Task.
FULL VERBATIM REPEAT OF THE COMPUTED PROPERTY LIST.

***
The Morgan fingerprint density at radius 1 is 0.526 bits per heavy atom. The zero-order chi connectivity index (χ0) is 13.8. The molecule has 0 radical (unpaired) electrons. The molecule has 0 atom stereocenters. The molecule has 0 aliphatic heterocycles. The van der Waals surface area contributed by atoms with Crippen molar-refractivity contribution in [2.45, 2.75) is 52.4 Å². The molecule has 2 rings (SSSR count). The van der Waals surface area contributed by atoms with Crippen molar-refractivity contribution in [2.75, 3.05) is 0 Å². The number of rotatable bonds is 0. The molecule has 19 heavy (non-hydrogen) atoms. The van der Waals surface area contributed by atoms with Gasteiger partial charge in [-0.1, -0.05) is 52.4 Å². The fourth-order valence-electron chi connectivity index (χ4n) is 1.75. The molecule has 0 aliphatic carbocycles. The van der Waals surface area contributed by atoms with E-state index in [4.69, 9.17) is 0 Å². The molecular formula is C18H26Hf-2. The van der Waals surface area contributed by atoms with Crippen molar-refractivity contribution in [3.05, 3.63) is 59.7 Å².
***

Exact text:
The Morgan fingerprint density at radius 1 is 0.526 bits per heavy atom. The zero-order chi connectivity index (χ0) is 13.8. The molecule has 0 radical (unpaired) electrons. The molecule has 0 atom stereocenters. The molecule has 0 aliphatic heterocycles. The van der Waals surface area contributed by atoms with Crippen molar-refractivity contribution in [2.45, 2.75) is 52.4 Å². The molecule has 2 rings (SSSR count). The van der Waals surface area contributed by atoms with Crippen molar-refractivity contribution in [2.75, 3.05) is 0 Å². The number of rotatable bonds is 0. The molecule has 19 heavy (non-hydrogen) atoms. The van der Waals surface area contributed by atoms with Gasteiger partial charge in [-0.1, -0.05) is 52.4 Å². The fourth-order valence-electron chi connectivity index (χ4n) is 1.75. The molecule has 0 aliphatic carbocycles. The van der Waals surface area contributed by atoms with E-state index in [4.69, 9.17) is 0 Å². The molecular formula is C18H26Hf-2. The van der Waals surface area contributed by atoms with Crippen molar-refractivity contribution in [3.05, 3.63) is 59.7 Å².